Where Academic Research Meets Spiritual Growth

This is part of series of posts by recipients of the 2020 Career Services Summer Funding Grant. We’ve asked funding recipients to reflect on their summer experiences and talk about the industries in which they spent their summer. You can read the entire series here.

This entry is by Leah Lerner, COL ’23

After getting word that I would be unable to intern and study Torah in Israel this summer, as I had intended prior to the Coronavirus outbreak, I was determined to secure an educational and meaningful alternative use of my free time. Thanks to Professor Steven Weitzman, I was able to find a research position at the Katz Center for Advanced Judaic Studies that satisfied both my personal passion and academic curiosity. As I reflect on the summer, it becomes clear that this work allowed me to connect better with Judaism and strengthened my religious identity on the intellectual level, for which I am incredibly grateful. This past summer certainly didn’t go as planned for anyone, but this remote work brought normalcy and fulfillment to me in a time when it was needed the most.

My research was split into two main components, the first focusing on the Katz Center’s initiative to develop Jewish Philanthropy into a more robust field of research. The majority of my role was centered around creating a “recommended readings” section for the initiative website, J-Phil. This entailed breaking Jewish Philanthropy down into a variety of sections like social science approaches, premodern/modern history, and ethical perspectives, and doing extensive reading of academic journals, paper, and books to find sources that were fitting. After accumulating a solid base of sources, I would sort them into more specific subsections (for example, Rabbinic and Medieval Judaism within premodern history). I found this work to be enormously rewarding, as I was able to enrich my knowledge of Jewish values and laws through the study of charity. The final product of this research was a bibliography which scholars, students, or anyone who simply has an intellectual curiosity for the subject are now able to turn to in order to supplement their own studies.

Towards the end of the summer, I had the pleasure of interviewing several scholars on J-Phil’s Advisory Council, whose writing I had read while developing the bibliography. I found it fascinating to hear their personal motivations for doing research in the field, as well as their thoughts on how it can progress moving forward. Despite sharing interest in this relatively niche subject, all of the interviewees differed so greatly in their backgrounds and academic journeys. These interviews will be used as blog posts over the course of a few weeks, in order to further enhance the J-Phil website as a resource.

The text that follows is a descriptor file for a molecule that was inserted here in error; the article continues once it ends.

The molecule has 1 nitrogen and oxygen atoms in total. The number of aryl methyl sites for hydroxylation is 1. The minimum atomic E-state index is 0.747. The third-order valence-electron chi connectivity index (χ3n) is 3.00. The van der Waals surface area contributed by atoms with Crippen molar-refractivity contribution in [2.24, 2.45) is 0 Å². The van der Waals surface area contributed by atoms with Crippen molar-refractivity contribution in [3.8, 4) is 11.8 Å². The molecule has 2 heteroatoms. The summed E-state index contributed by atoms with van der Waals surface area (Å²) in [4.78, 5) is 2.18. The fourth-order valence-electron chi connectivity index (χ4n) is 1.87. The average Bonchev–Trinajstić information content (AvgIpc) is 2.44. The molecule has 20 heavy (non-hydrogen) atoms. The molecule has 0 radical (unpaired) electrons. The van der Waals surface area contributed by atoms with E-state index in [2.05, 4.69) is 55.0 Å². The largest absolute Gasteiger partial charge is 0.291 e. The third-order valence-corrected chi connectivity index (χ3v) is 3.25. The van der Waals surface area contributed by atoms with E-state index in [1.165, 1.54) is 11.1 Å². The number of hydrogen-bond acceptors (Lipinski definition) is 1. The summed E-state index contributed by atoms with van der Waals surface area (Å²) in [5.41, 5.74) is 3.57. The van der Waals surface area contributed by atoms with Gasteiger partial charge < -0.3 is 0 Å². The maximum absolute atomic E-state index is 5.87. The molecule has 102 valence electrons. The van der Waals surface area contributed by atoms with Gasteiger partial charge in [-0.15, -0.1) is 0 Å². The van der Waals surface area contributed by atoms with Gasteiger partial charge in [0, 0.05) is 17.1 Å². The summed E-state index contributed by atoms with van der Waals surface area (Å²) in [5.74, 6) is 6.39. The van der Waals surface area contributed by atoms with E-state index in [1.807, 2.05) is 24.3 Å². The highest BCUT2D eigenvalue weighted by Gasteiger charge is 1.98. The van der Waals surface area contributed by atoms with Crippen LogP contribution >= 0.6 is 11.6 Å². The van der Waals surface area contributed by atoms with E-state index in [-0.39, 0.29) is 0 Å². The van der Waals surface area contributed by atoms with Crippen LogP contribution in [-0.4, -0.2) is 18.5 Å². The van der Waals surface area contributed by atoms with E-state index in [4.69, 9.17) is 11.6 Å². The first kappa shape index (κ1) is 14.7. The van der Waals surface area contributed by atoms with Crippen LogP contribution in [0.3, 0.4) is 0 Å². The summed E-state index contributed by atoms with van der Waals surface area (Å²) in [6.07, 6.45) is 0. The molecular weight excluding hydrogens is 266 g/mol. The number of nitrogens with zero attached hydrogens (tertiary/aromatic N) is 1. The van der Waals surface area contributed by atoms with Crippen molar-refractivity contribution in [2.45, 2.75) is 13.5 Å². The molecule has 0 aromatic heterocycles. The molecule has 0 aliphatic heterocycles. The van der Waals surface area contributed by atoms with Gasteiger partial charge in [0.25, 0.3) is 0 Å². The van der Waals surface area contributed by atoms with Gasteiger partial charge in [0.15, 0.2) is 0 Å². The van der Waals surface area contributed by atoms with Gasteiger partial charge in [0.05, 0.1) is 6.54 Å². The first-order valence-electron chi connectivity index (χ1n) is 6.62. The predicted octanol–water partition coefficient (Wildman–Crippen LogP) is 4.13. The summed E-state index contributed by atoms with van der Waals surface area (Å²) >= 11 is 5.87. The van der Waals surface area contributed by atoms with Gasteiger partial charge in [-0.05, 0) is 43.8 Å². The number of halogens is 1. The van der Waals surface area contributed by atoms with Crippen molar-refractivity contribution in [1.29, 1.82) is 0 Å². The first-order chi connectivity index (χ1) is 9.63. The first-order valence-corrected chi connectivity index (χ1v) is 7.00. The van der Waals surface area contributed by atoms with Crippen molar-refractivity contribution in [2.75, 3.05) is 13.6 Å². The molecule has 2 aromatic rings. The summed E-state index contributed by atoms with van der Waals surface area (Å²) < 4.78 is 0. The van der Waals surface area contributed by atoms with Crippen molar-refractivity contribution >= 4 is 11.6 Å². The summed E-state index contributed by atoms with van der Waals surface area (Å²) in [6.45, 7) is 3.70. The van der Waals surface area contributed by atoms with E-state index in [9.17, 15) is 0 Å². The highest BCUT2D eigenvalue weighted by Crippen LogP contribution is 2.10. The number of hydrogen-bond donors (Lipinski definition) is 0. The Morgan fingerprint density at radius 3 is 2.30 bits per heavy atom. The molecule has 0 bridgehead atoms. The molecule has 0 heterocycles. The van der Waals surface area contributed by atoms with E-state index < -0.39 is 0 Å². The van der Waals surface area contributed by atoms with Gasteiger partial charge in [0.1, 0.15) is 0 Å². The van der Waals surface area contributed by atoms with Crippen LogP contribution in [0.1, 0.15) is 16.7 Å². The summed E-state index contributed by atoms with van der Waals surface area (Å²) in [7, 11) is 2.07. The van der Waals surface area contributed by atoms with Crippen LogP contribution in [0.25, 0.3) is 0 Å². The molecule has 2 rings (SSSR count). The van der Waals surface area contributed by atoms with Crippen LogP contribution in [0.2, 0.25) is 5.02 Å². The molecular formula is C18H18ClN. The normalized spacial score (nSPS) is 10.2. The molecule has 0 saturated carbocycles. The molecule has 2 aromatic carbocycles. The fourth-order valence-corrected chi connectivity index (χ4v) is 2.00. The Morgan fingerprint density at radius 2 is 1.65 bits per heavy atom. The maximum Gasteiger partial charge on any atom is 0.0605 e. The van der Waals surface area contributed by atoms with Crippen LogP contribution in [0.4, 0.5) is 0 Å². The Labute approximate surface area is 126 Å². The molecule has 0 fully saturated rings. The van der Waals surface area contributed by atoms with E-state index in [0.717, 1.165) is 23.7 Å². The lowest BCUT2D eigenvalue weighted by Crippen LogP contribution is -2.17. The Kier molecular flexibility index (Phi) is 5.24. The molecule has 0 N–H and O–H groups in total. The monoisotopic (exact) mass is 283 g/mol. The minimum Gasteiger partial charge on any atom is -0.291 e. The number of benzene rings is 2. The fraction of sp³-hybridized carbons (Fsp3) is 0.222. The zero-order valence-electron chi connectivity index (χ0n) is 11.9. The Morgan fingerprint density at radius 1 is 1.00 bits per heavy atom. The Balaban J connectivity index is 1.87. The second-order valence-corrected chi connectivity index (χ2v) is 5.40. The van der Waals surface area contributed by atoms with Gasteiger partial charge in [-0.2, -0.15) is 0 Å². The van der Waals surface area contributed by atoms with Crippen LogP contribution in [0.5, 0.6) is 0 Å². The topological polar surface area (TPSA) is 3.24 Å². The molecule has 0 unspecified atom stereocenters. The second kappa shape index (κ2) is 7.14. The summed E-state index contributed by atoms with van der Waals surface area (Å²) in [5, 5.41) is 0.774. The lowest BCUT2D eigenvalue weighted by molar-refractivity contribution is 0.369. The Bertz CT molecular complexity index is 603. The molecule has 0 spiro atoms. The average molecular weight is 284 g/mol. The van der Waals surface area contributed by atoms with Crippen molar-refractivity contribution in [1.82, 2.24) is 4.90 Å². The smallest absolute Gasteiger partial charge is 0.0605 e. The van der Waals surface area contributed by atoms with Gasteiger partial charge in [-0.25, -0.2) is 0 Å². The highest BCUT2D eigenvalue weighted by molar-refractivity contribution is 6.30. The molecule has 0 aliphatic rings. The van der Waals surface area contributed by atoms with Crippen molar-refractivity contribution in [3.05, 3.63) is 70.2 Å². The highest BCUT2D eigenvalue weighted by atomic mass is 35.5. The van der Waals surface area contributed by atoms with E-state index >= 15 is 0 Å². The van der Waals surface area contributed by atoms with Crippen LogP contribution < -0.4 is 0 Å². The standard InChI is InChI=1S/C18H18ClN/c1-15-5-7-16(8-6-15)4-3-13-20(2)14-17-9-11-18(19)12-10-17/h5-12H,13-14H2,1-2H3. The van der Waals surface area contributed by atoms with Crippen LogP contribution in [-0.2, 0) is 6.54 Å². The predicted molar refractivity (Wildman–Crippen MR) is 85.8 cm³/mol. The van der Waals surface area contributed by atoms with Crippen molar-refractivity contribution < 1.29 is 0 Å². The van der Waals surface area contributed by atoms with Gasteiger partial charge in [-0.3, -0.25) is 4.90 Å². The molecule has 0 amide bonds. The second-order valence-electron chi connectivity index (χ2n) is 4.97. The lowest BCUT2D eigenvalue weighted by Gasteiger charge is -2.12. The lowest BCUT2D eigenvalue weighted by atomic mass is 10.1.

The second part of my role involved preparing for the Katz Center’s world-renowned fellowship program by finding photos and materials related to the scholars’ research and this year’s theme: America’s Jewish Questions. Though I was unable to access the vast resources of the Katz Center library, I sorted through countless virtual photo archives and found quite a few treasures along the way! Even pictures that weren’t particularly relevant for this year’s fellowship told a story of great value, and I thoroughly enjoyed the process.

Though I would have felt fortunate to secure any job at all during such an unpredictable time, and this experience was undoubtedly educational, the role truly exceeded my expectations in terms of how much I gained from it. I feel so much more informed about and connected to Judaism due to my readings on the concept of Jewish charity, and it has motivated me to continue developing my religious identity by means of academics. I will now be pursuing a minor in Judaic Studies, and I am beyond excited to continue working with the Katz Center in the fall and beyond!

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